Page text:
... Rhythm & Hues must find a buyer by mid-March if it is going to recover out of Chapter 11, the company said in a court filing this week. The El Segundo-based effects studio ... tapped Houlihan Lokey two weeks ago to help with a sale as it continued to operate in the short term.
Out of 80 entities contacted by the firm, at least 16 have signed nondisclosure agreements and commenced due diligence ahead of a sale hearing proposed for March 19. But according to court documents, the $17 million DIP loan from Universal and Fox and additional $4.9 million from Legendary allocated toward projects for each respective studio will run out by mid-month. If a buyer is not found by then, Rhythm & Hues says it will be unable to offset overhead costs and maintain staff necessary to secure and execute new work. ...
Employees not getting paid (or fed?) is old stuff for many scarred veterans working in visual effects. The company tanks, the paychecks bounce, and you clean out your cubicle and move on.
I was talking today with an IA staffer who makes his living organizing and negotiating. He said:
The visual effects industry is shaking out. I think it will end up like production coordinators on live-action shoots, where one guy has the truck and rents the equipment and hires crew. And the studio pays him.
That's how the visual effects industry will be: One guy with the software and hardware, hiring the crew to do the digital effects. The houses will be gone. It will be studios directly paying coordinators and crews. ..
Well, his guess is as good as anybody's. I tend to think it won't be so simple. There will be different models, and corporate conglomerates will use different approaches, depending on the size and complexity of the movies and their accompanying effects.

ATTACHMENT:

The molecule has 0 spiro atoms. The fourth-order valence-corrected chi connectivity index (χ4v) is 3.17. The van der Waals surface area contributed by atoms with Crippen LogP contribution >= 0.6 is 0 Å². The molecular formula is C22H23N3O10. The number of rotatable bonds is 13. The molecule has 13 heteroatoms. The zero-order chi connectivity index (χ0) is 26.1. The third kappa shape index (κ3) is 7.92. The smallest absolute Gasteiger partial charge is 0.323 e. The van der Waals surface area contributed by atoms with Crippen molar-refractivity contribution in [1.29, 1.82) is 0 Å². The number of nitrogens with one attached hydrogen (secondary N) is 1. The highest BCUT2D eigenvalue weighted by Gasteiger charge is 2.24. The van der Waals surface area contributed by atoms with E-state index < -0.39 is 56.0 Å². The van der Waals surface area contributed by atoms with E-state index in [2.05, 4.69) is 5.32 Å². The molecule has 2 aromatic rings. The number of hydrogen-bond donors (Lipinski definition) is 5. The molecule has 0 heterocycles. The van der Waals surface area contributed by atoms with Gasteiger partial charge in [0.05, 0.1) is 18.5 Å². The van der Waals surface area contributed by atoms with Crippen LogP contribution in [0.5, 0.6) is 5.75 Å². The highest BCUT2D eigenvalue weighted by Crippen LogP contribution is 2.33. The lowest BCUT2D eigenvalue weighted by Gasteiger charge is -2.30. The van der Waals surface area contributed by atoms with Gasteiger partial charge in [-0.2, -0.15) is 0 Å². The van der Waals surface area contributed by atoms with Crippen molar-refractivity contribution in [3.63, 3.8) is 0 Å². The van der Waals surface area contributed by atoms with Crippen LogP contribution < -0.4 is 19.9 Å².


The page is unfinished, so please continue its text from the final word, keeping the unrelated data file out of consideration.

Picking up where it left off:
Handing responsibility to some effects wrangler might work on mid-level productions with a limited number of scenes needing work, but for big ticket blockbusters with wall-to-wall effects and hard release dates, it's going to take large staffs working lots of hours.
The conglomerates will move work to Vancouver or Montreal where subsidies are abundant and they can keep tabs on the crew, but they won't be shipping their high-budget darlings to some vfx sub-contractor in Mumbai, because face it: Diz Co. won't be willing to risk the worldwide holiday rollout of Star Wars X with an Indian sub-contractor who can't deliver elements on time.
No matter how you slice it, visual effects for high-end movies aren't going to become cheap or simple because Robert Iger or Sumner Redstone wills it to be so. The only way to ultimately control costs is have directors who know what they want, own the ability to communicate their desires to the effects staff before principal photography, and understand that fifteen do-overs of exploding rocket ships or rampaging space aliens will cause effects budgets to balloon ... regardless of how generous state subsidies are.